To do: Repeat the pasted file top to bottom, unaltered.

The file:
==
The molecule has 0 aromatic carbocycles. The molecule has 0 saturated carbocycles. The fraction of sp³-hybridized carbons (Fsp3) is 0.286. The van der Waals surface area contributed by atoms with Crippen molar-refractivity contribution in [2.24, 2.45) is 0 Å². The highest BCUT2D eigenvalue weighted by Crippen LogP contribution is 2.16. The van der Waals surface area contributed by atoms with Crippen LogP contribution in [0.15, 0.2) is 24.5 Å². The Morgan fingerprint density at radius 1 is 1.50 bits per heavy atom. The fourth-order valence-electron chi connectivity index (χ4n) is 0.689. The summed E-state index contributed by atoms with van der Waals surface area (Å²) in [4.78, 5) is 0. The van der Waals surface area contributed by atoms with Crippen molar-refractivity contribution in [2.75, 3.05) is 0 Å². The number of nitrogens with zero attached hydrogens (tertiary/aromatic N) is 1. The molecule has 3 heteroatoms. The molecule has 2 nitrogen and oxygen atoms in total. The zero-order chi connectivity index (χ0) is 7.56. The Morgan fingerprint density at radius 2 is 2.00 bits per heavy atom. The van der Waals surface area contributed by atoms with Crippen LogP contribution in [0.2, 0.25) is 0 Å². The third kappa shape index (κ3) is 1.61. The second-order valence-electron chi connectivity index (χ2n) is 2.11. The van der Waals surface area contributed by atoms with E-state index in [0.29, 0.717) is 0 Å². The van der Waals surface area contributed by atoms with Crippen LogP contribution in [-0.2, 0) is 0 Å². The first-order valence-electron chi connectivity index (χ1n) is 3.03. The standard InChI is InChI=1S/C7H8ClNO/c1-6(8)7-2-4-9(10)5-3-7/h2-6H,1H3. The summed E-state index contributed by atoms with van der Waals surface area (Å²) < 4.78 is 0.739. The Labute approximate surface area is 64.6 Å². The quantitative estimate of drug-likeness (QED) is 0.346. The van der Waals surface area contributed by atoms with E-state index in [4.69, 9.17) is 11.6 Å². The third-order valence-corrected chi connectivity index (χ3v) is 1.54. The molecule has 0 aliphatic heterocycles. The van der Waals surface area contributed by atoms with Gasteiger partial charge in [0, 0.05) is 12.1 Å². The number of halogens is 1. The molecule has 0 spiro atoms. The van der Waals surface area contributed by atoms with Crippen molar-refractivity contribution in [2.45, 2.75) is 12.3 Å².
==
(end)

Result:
The molecule has 0 aromatic carbocycles. The molecule has 0 saturated carbocycles. The fraction of sp³-hybridized carbons (Fsp3) is 0.286. The van der Waals surface area contributed by atoms with Crippen molar-refractivity contribution in [2.24, 2.45) is 0 Å². The highest BCUT2D eigenvalue weighted by Crippen LogP contribution is 2.16. The van der Waals surface area contributed by atoms with Crippen LogP contribution in [0.15, 0.2) is 24.5 Å². The Morgan fingerprint density at radius 1 is 1.50 bits per heavy atom. The fourth-order valence-electron chi connectivity index (χ4n) is 0.689. The summed E-state index contributed by atoms with van der Waals surface area (Å²) in [4.78, 5) is 0. The van der Waals surface area contributed by atoms with Crippen molar-refractivity contribution in [2.75, 3.05) is 0 Å². The number of nitrogens with zero attached hydrogens (tertiary/aromatic N) is 1. The molecule has 3 heteroatoms. The molecule has 2 nitrogen and oxygen atoms in total. The zero-order chi connectivity index (χ0) is 7.56. The Morgan fingerprint density at radius 2 is 2.00 bits per heavy atom. The van der Waals surface area contributed by atoms with Crippen LogP contribution in [0.2, 0.25) is 0 Å². The third kappa shape index (κ3) is 1.61. The second-order valence-electron chi connectivity index (χ2n) is 2.11. The van der Waals surface area contributed by atoms with E-state index in [0.29, 0.717) is 0 Å². The van der Waals surface area contributed by atoms with Crippen LogP contribution in [-0.2, 0) is 0 Å². The first-order valence-electron chi connectivity index (χ1n) is 3.03. The standard InChI is InChI=1S/C7H8ClNO/c1-6(8)7-2-4-9(10)5-3-7/h2-6H,1H3. The summed E-state index contributed by atoms with van der Waals surface area (Å²) < 4.78 is 0.739. The Labute approximate surface area is 64.6 Å². The quantitative estimate of drug-likeness (QED) is 0.346. The van der Waals surface area contributed by atoms with E-state index in [4.69, 9.17) is 11.6 Å². The third-order valence-corrected chi connectivity index (χ3v) is 1.54. The molecule has 0 aliphatic heterocycles. The van der Waals surface area contributed by atoms with Gasteiger partial charge in [0, 0.05) is 12.1 Å². The number of halogens is 1. The molecule has 0 spiro atoms. The van der Waals surface area contributed by atoms with Crippen molar-refractivity contribution in [2.45, 2.75) is 12.3 Å².